The quick answer
You should apply for a Company Voluntary Arrangement (“CVA”) as soon as possible if you realise the company has a viable future but has had historical financial problems that have now been solved. The reason is that the longer you leave it, the more likely creditors will take action to force the company into liquidation.
In more detail
If you do not know whether a CVA is a good idea for your business it is best to talk to a Licensed Insolvency Practitioner like us. We can ask you the right questions to find out what the right options are for you. The circumstances that usually make a CVA the right decision are:
- You have had some problems in the past but these are solved. Some examples would be a pension shortfall claim or you have closed some unprofitable branches.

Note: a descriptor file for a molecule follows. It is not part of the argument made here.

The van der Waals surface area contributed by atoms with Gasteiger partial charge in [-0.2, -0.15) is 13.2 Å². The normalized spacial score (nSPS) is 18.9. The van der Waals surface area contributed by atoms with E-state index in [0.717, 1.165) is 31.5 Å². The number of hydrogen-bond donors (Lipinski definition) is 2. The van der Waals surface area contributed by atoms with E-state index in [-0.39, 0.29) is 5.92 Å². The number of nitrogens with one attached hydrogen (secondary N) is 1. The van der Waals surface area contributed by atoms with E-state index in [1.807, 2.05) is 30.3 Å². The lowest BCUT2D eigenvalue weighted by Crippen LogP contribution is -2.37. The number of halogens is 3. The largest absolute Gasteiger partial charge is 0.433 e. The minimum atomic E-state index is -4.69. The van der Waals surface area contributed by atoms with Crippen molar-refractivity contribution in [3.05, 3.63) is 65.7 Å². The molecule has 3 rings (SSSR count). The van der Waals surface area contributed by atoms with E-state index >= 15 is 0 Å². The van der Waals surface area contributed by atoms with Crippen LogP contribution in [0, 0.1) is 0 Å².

- You can predict that going forward you can make a profit.
- You have the support from some of your main creditors and that should continue.
- You may have some company assets, trading name, brand or certifications that you need to continue within your company name.
A CVA is not as fast a rescue process as an Administration. A CVA can take four to six weeks to put together.
The company has to make a written proposal to creditors which includes forecasts and cash flows. It also includes a company history, balance sheet and good reasons to creditors why a CVA is fair to them and you.